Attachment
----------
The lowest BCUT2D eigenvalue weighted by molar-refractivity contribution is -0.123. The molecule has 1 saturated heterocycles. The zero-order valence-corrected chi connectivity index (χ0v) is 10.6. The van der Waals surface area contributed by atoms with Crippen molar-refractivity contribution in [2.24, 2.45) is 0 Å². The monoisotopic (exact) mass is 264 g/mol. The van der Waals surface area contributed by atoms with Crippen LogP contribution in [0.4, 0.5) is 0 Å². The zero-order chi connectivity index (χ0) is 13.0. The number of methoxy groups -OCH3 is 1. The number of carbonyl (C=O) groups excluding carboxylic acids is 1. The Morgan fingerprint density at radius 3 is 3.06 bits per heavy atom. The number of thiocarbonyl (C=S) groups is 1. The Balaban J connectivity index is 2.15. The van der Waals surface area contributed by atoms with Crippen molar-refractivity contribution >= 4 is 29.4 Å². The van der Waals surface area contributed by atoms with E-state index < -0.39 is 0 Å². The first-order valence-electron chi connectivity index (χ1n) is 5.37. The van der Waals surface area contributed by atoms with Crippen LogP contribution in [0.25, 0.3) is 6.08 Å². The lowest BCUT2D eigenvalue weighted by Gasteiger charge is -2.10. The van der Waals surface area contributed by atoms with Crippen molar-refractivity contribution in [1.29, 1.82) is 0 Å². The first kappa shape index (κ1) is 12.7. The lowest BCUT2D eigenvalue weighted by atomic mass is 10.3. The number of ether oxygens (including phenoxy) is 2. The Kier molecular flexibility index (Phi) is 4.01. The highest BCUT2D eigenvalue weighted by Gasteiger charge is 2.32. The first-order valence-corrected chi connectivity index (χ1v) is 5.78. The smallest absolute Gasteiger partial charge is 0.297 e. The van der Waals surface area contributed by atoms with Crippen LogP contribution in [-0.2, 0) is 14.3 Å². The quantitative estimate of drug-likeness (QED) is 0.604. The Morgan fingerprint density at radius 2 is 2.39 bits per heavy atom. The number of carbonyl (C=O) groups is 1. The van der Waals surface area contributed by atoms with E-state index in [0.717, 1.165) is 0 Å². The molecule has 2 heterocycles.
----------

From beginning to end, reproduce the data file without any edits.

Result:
The lowest BCUT2D eigenvalue weighted by molar-refractivity contribution is -0.123. The molecule has 1 saturated heterocycles. The zero-order valence-corrected chi connectivity index (χ0v) is 10.6. The van der Waals surface area contributed by atoms with Crippen molar-refractivity contribution in [2.24, 2.45) is 0 Å². The monoisotopic (exact) mass is 264 g/mol. The van der Waals surface area contributed by atoms with Crippen LogP contribution in [0.4, 0.5) is 0 Å². The zero-order chi connectivity index (χ0) is 13.0. The number of methoxy groups -OCH3 is 1. The number of carbonyl (C=O) groups excluding carboxylic acids is 1. The Morgan fingerprint density at radius 3 is 3.06 bits per heavy atom. The number of thiocarbonyl (C=S) groups is 1. The Balaban J connectivity index is 2.15. The van der Waals surface area contributed by atoms with Crippen molar-refractivity contribution >= 4 is 29.4 Å². The van der Waals surface area contributed by atoms with E-state index < -0.39 is 0 Å². The first-order valence-electron chi connectivity index (χ1n) is 5.37. The van der Waals surface area contributed by atoms with Crippen LogP contribution in [0.25, 0.3) is 6.08 Å². The lowest BCUT2D eigenvalue weighted by Gasteiger charge is -2.10. The van der Waals surface area contributed by atoms with Crippen molar-refractivity contribution in [1.29, 1.82) is 0 Å². The first kappa shape index (κ1) is 12.7. The lowest BCUT2D eigenvalue weighted by atomic mass is 10.3. The number of ether oxygens (including phenoxy) is 2. The Kier molecular flexibility index (Phi) is 4.01. The highest BCUT2D eigenvalue weighted by Gasteiger charge is 2.32. The first-order valence-corrected chi connectivity index (χ1v) is 5.78. The smallest absolute Gasteiger partial charge is 0.297 e. The van der Waals surface area contributed by atoms with Crippen LogP contribution in [-0.2, 0) is 14.3 Å². The quantitative estimate of drug-likeness (QED) is 0.604. The Morgan fingerprint density at radius 2 is 2.39 bits per heavy atom. The number of carbonyl (C=O) groups is 1. The van der Waals surface area contributed by atoms with E-state index in [0.717, 1.165) is 0 Å². The molecule has 2 heterocycles.